- On its first move, as shown for the k7 Pawn, a Pawn may move two spaces orthogonally forward. Since each Pawn has two different orthogonally forward directions it can go in, it should also be noted that its double step move cannot change direction. Each step must be in the same orthogonal direction. This is why the k7 Pawn cannot move to the empty j5.
- Capturing moves are normally limited to slanted diagonal directions, which is why the King on d6 is not in check from the c4 Pawn. But from its starting space, a Pawn may also capture diagonally in the fully vertical diagonal direction, which is why the f2 Pawn can capture the Knight on g4.
- If a Pawn is blocked by an enemy piece in one orthogonally forward direction, it is also blocked in the other. Since the Pawns on f2 and g3 are blocking each other, neither one can move orthgonally forward in the open direction. This kind of blocking works only with adjacent pieces. So, even though the Queen blocks the i2 Pawn from moving to i4, this does not block it from moving to k4. While the rules I have read have been unclear on this point, I got confirmation of this interpretation by playing out a the game between O. Yefimov and Ya. Brusky in Pritchard's Encyclopedia of Chess Variants. At one point, a White Pawn on j2 moved to l4 even though Black had a Pawn on j4. After White's move, Black captured White's Pawn by en passant, moving from j4 to k3.
- After a Pawn makes a double move, it may be captured by en passant by any Pawn that could have captured it if it had moved to the space it passed over. The Pawn captures it by moving to the space it would have been able to capture it on if it had only one space. This is the same as Chess and is not depicted.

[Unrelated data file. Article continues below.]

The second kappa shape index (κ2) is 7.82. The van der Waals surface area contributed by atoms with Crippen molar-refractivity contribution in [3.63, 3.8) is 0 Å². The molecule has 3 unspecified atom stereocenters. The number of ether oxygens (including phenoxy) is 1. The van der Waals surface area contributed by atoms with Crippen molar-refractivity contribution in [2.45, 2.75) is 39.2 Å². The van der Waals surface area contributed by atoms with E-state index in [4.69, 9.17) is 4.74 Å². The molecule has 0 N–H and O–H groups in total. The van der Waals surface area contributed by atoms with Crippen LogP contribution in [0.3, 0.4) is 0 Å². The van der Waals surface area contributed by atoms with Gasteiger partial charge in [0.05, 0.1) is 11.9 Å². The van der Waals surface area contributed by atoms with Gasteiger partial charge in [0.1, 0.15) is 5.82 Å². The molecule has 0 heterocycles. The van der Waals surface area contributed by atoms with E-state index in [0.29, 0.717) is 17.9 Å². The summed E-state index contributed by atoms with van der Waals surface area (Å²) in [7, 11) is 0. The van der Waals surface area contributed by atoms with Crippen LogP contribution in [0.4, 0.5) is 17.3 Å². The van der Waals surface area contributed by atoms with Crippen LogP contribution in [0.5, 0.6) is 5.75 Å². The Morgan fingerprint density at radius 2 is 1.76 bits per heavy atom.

This game follows the rules of Chess in every respect except those already described above.
This description of the game is based on the section about the game in the "HEXAGONAL C" article of the first edition of D. B. Pritchard's book The Encyclopedia of Chess Variants, and it follows it in every detail. As mentioned above, I had to play out one of the included games to confirm one interpretation of the rules. The chapter on Boards based on Hexagons in The Classified Encyclopedia of Chess Variants leaves out some details and applies the same system of notation to every hexagonal variant despite it not being historically accurate. In researching the rules, I checked out different programmed versions of the game, and I found that none of these got the rules 100% correct.
- Greenchess doesn't allow an unmoved Pawn to capture in the fully vertical diagonal direction, and it allows Pawns that are blocked in one direction by an enemy piece to still move in the other direction.
- Ed Friedlander's Java applet does not handle double moves for Pawns or castling for Kings, and it lets moved Pawns capture diagonally in the fully vertical direction.
- Jocly moves the King only two spaces for Queen-side castling, and it allows Pawns that are blocked in one direction by an enemy piece to still move in the other direction.
- Ludii does not let a Pawn move forward in the open direction when it is blocked by a friendly piece, but the rule is that only an enemy piece can block a Pawn's move in the open direction.
Here are blank board images you can print out and use to play the game with small Chess pieces. I will link to the Diagram Designer to make it easy for you to modify them before printing. You should print the board in landscape at the maximum size that will fit the page. This was 145% for letter size when I did it.
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Author: Fergus Duniho. Inventor: Yakov Brusky.
Last revised by Fergus Duniho.
Web page created: 2023-04-20. Web page last updated: 2023-04-23